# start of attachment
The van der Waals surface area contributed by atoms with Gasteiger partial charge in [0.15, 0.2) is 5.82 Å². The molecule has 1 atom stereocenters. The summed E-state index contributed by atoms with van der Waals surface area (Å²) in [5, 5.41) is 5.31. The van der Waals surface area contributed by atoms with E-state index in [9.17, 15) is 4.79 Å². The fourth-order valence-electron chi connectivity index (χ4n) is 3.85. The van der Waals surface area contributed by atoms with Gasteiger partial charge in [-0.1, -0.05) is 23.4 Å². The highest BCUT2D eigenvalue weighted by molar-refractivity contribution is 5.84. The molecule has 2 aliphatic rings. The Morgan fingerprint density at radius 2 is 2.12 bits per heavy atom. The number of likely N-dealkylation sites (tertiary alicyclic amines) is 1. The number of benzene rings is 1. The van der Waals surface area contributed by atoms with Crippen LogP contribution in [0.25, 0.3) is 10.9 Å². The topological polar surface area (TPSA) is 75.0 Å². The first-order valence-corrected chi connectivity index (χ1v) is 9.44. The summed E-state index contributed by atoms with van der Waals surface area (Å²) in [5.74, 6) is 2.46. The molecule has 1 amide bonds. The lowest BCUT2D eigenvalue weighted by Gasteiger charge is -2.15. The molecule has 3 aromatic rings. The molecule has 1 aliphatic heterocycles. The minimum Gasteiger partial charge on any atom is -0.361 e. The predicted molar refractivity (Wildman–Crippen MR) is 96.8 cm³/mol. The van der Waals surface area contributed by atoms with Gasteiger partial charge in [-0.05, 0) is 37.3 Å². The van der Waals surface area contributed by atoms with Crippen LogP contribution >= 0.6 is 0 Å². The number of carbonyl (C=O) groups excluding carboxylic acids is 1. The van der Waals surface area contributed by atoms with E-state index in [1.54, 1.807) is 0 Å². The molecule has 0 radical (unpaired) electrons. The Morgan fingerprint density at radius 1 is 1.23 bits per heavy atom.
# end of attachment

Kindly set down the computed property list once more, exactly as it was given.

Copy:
The van der Waals surface area contributed by atoms with Gasteiger partial charge in [0.15, 0.2) is 5.82 Å². The molecule has 1 atom stereocenters. The summed E-state index contributed by atoms with van der Waals surface area (Å²) in [5, 5.41) is 5.31. The van der Waals surface area contributed by atoms with E-state index in [9.17, 15) is 4.79 Å². The fourth-order valence-electron chi connectivity index (χ4n) is 3.85. The van der Waals surface area contributed by atoms with Gasteiger partial charge in [-0.1, -0.05) is 23.4 Å². The highest BCUT2D eigenvalue weighted by molar-refractivity contribution is 5.84. The molecule has 2 aliphatic rings. The Morgan fingerprint density at radius 2 is 2.12 bits per heavy atom. The number of likely N-dealkylation sites (tertiary alicyclic amines) is 1. The number of benzene rings is 1. The van der Waals surface area contributed by atoms with Crippen LogP contribution in [0.25, 0.3) is 10.9 Å². The topological polar surface area (TPSA) is 75.0 Å². The first-order valence-corrected chi connectivity index (χ1v) is 9.44. The summed E-state index contributed by atoms with van der Waals surface area (Å²) in [5.74, 6) is 2.46. The molecule has 1 amide bonds. The lowest BCUT2D eigenvalue weighted by Gasteiger charge is -2.15. The molecule has 3 aromatic rings. The molecule has 1 aliphatic heterocycles. The minimum Gasteiger partial charge on any atom is -0.361 e. The predicted molar refractivity (Wildman–Crippen MR) is 96.8 cm³/mol. The van der Waals surface area contributed by atoms with Gasteiger partial charge in [-0.05, 0) is 37.3 Å². The van der Waals surface area contributed by atoms with Crippen LogP contribution >= 0.6 is 0 Å². The number of carbonyl (C=O) groups excluding carboxylic acids is 1. The van der Waals surface area contributed by atoms with E-state index in [1.54, 1.807) is 0 Å². The molecule has 0 radical (unpaired) electrons. The Morgan fingerprint density at radius 1 is 1.23 bits per heavy atom.